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[356] from their course of studies some of the comparatively unimportant ‘ologies,’ and substitute the qualifications for good citizenship, the change would be greatly for the better.

General Sherman was one of those rare actors in historic events who require no eulogy. All his important acts were so unqualifiedly his own, and so emphatically speak for themselves, that it is only necessary to judge of the quality and merits of those acts. There is no question of division of honors between him and any other respecting any of his important operations. It is not meant by this that he was disdainful of the advice or opinions of others. On the contrary, although naturally impulsive and self-reliant, his acquired habit was to study carefully and consult freely with his subordinate commanders respecting all important movements. Yet discussion resulted almost if not quite invariably in the adoption of his own original plans. As to details, he was wont to leave them very much to his subordinates, and, I think, did not estimate very accurately the possibilities or probabilities of the accomplishment of the details necessary to the success of his general plans. It is certainly not too much to say that his expectations in this regard were very frequently unrealized. But of this it must be observed that the character of the theater of war made the handling of a large army extremely difficult, precision of movements impossible, and any accurate estimate of the time in which projected operations could be accomplished by no means easy. Criticism of General Sherman, or of his subordinates, based upon military experience in other countries or upon the success of his able antagonist General Johnston, to whom Sherman's difficulties were corresponding advantages, is likely to be extremely unjust. In short, Sherman's campaigns stand alone, without a parallel in military history; alike unique in their conception, execution, and final results;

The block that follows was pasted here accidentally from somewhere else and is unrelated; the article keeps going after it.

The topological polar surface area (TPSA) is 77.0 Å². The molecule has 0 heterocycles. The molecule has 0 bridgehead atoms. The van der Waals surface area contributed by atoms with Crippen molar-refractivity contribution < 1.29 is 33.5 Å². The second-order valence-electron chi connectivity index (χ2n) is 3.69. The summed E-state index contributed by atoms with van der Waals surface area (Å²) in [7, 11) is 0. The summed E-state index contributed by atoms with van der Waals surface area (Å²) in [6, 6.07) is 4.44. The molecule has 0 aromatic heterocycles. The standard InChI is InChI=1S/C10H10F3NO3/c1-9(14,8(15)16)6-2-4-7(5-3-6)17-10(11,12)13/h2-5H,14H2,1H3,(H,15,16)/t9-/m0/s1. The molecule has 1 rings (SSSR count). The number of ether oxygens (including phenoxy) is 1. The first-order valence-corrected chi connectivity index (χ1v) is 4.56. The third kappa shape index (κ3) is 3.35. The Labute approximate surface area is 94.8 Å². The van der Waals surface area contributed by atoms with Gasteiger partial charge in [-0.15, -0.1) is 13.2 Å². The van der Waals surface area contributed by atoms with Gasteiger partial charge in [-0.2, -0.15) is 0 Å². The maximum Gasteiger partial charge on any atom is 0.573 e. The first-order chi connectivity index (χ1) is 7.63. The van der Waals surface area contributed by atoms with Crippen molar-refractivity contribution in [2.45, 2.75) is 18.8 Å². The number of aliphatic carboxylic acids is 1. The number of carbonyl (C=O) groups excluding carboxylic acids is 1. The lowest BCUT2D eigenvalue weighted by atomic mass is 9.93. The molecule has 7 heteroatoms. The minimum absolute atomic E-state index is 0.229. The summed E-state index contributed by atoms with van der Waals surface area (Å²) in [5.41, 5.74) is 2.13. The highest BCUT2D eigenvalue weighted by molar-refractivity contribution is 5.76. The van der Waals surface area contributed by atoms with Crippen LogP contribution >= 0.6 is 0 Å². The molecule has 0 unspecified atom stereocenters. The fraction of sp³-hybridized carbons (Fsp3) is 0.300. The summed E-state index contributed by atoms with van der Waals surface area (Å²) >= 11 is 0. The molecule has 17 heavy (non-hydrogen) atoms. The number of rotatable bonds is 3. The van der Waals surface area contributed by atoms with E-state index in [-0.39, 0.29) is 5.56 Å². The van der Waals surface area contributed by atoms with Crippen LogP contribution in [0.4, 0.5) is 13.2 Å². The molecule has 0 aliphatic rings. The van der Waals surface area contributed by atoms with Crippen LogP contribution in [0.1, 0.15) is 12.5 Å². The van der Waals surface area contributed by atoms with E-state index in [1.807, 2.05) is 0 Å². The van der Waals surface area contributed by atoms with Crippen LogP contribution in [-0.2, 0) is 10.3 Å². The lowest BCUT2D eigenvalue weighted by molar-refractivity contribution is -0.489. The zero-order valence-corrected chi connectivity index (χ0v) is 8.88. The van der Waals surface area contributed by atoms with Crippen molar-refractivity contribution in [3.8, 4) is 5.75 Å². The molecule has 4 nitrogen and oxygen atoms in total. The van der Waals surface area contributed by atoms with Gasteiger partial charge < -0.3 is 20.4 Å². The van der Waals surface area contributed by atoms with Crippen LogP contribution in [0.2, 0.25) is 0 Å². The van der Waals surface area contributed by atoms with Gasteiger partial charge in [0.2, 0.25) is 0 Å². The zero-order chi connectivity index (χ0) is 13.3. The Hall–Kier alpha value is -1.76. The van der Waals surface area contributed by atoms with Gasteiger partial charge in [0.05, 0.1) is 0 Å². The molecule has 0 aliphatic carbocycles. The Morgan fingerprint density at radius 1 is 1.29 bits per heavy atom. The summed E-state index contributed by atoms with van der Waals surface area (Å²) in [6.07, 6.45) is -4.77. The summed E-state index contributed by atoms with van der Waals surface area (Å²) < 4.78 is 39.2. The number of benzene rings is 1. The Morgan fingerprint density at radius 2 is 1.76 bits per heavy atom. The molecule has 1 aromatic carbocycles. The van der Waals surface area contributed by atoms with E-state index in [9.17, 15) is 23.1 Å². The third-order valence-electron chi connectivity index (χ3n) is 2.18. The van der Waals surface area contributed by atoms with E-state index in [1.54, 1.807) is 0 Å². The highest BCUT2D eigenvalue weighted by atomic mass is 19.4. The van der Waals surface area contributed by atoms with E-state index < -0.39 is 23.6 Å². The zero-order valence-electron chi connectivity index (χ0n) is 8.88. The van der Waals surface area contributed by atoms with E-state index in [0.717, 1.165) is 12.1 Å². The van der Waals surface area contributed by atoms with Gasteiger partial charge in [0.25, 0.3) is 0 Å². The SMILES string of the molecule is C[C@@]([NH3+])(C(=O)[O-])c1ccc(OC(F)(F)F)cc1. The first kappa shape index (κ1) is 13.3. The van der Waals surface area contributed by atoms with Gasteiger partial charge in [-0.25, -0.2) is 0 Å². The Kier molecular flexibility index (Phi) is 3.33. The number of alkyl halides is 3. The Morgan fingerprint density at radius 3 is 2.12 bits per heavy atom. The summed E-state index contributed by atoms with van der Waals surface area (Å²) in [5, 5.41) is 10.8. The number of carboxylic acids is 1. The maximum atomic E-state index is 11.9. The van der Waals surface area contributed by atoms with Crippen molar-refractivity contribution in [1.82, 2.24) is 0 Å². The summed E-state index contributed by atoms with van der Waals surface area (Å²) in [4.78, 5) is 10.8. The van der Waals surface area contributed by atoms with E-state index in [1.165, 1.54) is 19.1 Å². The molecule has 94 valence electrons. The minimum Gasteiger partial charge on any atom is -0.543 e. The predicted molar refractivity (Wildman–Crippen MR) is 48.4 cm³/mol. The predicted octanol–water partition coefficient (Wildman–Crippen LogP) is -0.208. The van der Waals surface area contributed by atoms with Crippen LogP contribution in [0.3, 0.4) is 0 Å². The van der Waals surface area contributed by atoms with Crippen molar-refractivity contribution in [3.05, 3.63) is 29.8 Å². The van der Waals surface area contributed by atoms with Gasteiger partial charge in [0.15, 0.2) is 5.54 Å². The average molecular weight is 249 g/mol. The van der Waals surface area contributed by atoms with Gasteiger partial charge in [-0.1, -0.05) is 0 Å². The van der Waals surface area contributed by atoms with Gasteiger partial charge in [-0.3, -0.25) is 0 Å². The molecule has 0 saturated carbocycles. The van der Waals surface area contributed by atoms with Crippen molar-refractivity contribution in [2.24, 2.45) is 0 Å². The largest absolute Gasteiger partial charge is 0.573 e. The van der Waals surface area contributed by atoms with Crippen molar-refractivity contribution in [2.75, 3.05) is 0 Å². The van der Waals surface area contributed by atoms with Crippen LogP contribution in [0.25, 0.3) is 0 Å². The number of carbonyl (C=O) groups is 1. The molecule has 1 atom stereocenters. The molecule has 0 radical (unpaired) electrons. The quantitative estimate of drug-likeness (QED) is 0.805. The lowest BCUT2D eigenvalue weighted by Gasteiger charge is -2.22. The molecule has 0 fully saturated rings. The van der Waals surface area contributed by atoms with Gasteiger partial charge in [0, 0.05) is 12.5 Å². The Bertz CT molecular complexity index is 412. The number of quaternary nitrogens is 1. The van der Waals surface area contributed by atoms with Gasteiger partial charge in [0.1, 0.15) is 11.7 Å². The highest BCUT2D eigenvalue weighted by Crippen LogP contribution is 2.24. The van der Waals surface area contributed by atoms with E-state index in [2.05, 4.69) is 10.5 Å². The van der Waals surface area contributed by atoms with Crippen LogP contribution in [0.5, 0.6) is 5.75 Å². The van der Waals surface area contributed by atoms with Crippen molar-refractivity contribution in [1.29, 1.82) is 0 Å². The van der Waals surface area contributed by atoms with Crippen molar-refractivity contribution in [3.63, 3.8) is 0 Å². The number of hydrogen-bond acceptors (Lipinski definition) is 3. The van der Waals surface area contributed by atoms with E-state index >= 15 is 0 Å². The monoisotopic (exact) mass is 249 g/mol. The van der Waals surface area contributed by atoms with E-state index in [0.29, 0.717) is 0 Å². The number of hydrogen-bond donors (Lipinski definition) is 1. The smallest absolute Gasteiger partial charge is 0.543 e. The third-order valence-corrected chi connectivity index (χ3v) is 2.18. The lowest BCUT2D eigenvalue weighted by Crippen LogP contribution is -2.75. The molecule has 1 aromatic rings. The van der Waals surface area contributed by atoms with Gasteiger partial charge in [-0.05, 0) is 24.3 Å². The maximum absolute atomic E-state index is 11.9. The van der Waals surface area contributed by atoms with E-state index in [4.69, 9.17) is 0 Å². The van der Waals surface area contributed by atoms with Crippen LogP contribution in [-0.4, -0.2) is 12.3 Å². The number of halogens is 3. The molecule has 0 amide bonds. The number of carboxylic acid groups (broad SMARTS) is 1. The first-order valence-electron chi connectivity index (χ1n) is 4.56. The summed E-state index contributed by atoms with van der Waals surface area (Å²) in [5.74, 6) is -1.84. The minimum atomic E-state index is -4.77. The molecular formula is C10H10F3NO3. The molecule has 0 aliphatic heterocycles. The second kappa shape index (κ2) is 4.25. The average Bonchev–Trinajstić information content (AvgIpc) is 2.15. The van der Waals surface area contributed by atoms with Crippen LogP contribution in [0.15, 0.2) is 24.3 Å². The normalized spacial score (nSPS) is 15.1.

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William T. Sherman (4)
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